Physical layout of the organisation is extremely important, and as we saw in part one, it can create tensions and biases which translate into an ‘us vs them’ or ‘upstairs/downstairs’ mentality.  Once the physical and unconscious silos are broken down, there is usually a bit more ease in the organisation which fosters collaboration, organisational citizenship, job satisfaction, productivity and all the things workplaces need to be proactive and react swiftly to changing market conditions.  Change initiatives also have a better chance at being successful.

When implementing change in organisations that would have previously suffered from the ‘upstairs/downstairs’ mentality, it is important that those managing and leading the initiative implement tactics that would not allow regression to this biased state.  Failure to give due consideration could undo months and sometimes years of work that was invested into breaking down silos and tensions among various groups.

Leaders of change should consider the following when implementing change initiatives:

  1. Employee involvement – Include employees from various levels in the organisational hierarchy in the change initiative, so they can give input within their area of expertise and be included in a cause that directly affects their role. If employees feel that change is being done to them, and they are not required to give input, feelings of ‘us vs them’ could easily resurface.  A software implementation at a Manufacturing plant in the Americas, where warehouse clerks, laboratory technicians, plant engineers, operations and accounts staff were involved in providing feedback on an enterprise-wide manufacturing solution and training materials, yielded successful adoption of the solution.  Many individuals received accolades from Senior Management for their ideas and subject matter expertise, and some staff from the plant were even motivated to pursue further qualifications in supply chain management.  It was a pleasure to see individuals in suits, overalls, and protective gear show up for meetings and collaborate with intensity and purpose towards a common goal.  Everyone had a vested interest, and even though biases resurfaced at times, key stakeholders were quick to resolve and promote unity within the team.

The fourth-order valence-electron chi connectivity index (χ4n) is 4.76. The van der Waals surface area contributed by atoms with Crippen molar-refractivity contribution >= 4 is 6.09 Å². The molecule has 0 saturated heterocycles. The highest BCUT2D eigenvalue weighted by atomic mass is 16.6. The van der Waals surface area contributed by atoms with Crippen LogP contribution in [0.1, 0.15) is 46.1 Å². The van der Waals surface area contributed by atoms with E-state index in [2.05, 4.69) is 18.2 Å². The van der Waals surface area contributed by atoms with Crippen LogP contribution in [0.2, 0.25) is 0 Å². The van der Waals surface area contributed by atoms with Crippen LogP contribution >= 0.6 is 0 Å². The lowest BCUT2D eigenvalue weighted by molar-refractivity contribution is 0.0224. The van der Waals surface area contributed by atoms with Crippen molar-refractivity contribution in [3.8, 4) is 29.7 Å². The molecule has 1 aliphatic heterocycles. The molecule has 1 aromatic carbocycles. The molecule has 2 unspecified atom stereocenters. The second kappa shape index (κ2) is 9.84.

2. Have meetings with members of the change team in neutral locations and on different floors in the organisation – This tactic will keep the focus on the initiative and away from past biases. In addition, confidentiality of discussions and access to visual aids may limit meeting space options but Change Leads can be creative and use training rooms or empty offices that are big enough to seat everyone.  Secret meeting spaces or sticking paper to the inside of glass offices to create privacy could raise suspicion and cause gossip, so try to avoid having meetings in secret spaces as they eventually become public knowledge, and choose comfortable, appropriate locations that do not promote division and feelings of exclusion among the other staff.